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Teaching Computer Programming to Diverse Students: A Comparative, Mixed-Methods, Classroom Research Study

Authors: Almudena Konrad, Tomás Galguera

Abstract:

Lack of motivation and interest is a serious obstacle to students’ learning computing skills. A need exists for a knowledge base on effective pedagogy and curricula to teach computer programming. This paper presents results from research evaluating a six-year project designed to teach complex concepts in computer programming collaboratively, while supporting students to continue developing their computer thinking and related coding skills individually. Utilizing a quasi-experimental, mixed methods design, the pedagogical approaches and methods were assessed in two contrasting groups of students with different socioeconomic status, gender, and age composition. Analyses of quantitative data from Likert-scale surveys and an evaluation rubric, combined with qualitative data from reflective writing exercises and semi-structured interviews yielded convincing evidence of the project’s success at both teaching and inspiring students.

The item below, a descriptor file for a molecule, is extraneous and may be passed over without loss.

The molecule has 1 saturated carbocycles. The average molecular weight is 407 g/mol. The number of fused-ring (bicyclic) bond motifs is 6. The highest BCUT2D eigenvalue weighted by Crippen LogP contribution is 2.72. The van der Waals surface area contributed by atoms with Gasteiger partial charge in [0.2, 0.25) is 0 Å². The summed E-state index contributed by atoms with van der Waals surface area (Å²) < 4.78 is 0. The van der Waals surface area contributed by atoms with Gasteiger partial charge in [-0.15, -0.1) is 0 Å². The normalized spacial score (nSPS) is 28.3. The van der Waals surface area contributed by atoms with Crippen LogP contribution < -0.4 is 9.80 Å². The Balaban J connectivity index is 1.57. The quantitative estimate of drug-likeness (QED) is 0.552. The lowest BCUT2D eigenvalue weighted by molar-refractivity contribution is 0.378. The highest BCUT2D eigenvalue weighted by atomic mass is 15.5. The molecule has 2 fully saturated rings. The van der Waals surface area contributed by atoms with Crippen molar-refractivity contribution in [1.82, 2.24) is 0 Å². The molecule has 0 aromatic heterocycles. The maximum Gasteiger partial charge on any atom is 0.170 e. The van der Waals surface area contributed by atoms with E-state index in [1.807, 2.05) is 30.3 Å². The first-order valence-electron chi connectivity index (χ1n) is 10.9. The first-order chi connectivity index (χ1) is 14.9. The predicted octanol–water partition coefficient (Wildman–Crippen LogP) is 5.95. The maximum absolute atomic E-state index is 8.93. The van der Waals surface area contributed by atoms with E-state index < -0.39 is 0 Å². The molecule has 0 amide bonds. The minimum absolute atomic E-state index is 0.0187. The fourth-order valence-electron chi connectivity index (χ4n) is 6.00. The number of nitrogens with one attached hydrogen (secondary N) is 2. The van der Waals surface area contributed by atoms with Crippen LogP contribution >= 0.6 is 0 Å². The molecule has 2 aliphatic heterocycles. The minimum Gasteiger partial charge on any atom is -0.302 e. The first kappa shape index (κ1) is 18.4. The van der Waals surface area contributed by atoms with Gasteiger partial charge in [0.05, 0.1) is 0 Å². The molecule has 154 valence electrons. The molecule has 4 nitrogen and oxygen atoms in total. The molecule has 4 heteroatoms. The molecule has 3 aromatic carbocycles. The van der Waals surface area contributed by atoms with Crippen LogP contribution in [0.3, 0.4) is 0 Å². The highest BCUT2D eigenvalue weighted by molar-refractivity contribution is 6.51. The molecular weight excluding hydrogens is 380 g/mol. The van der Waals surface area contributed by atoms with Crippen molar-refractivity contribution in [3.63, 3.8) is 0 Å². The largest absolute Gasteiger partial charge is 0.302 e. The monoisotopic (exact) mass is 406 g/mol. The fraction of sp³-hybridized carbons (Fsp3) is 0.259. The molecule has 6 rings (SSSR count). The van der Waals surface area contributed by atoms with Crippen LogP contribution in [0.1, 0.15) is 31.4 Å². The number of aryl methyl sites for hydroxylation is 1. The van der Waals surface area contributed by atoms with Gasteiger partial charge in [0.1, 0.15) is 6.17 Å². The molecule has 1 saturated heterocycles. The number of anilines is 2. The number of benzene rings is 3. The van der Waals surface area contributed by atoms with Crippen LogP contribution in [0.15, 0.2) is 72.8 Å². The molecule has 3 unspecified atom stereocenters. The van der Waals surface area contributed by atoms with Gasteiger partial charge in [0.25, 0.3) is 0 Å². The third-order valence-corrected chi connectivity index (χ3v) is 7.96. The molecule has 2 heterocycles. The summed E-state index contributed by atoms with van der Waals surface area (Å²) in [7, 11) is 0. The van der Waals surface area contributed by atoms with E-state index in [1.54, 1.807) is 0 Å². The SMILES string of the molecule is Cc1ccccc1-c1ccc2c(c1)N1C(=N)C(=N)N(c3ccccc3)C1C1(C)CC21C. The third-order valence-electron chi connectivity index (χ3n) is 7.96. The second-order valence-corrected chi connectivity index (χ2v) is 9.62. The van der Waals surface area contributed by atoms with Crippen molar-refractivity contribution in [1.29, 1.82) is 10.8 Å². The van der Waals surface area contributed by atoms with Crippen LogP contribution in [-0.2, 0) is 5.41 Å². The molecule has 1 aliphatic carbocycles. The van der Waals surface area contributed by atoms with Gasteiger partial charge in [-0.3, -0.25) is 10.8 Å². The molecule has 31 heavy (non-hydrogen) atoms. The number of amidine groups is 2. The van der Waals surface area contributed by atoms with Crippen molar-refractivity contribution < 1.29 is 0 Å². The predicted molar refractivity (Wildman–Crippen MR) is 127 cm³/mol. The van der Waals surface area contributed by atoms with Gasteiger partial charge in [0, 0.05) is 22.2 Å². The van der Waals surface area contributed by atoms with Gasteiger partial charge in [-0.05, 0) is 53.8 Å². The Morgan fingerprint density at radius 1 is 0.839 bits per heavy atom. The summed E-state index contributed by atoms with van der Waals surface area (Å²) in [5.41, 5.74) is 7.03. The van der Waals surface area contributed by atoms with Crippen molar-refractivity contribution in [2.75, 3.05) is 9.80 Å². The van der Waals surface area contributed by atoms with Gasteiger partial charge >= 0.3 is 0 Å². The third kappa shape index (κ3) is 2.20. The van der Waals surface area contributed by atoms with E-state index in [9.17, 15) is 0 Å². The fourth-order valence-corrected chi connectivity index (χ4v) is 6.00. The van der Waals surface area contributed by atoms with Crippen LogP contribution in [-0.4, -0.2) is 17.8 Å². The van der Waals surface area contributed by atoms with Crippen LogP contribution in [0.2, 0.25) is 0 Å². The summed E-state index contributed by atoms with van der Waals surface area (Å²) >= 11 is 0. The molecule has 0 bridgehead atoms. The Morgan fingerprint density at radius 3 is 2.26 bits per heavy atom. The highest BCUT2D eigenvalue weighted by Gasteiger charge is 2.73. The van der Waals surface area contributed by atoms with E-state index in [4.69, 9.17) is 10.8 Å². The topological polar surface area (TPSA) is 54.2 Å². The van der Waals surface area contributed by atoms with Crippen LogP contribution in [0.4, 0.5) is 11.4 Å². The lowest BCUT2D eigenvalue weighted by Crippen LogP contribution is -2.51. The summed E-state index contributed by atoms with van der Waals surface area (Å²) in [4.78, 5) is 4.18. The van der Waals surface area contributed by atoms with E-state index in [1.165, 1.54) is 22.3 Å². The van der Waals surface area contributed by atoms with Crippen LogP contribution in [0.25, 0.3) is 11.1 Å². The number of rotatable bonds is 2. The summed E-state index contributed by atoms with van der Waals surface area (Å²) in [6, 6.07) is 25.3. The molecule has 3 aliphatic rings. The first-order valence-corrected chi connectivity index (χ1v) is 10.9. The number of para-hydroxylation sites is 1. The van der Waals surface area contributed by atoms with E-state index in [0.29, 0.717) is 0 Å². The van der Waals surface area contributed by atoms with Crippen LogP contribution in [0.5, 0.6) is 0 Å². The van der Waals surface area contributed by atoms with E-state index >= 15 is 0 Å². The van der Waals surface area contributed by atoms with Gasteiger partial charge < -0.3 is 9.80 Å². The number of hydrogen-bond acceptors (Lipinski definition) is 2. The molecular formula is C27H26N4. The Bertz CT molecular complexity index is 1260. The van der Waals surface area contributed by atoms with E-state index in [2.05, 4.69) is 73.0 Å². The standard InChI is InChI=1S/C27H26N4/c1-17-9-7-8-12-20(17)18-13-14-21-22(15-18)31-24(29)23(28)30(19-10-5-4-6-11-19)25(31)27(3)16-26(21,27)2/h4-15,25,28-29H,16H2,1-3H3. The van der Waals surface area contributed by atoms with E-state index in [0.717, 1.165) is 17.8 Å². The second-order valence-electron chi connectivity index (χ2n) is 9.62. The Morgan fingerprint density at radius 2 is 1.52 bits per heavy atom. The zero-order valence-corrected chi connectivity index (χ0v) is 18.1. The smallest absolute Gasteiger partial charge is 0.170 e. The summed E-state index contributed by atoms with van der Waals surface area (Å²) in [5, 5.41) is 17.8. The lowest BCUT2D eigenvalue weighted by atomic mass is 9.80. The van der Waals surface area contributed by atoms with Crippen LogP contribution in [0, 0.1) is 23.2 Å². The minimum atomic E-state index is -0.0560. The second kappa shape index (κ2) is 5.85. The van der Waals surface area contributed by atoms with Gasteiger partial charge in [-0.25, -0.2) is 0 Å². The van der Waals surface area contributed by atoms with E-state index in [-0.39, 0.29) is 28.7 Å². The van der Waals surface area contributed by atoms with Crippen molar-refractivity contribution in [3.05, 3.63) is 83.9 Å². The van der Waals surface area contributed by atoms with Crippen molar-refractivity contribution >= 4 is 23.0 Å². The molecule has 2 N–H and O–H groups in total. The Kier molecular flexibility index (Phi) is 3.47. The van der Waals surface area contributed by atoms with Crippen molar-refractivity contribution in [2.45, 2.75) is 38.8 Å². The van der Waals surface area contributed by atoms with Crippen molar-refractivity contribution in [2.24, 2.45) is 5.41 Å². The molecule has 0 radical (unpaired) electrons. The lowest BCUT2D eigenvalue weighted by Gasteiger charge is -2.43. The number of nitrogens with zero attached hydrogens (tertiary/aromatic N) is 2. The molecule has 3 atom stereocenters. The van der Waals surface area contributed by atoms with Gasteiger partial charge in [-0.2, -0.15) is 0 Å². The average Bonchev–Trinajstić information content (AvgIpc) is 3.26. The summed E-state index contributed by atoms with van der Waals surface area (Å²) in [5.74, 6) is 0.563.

Keywords: Computational thinking, computing education, computer programming curriculum, logic, teaching methods.

Digital Object Identifier (DOI): doi.org/10.5281/zenodo.1474992

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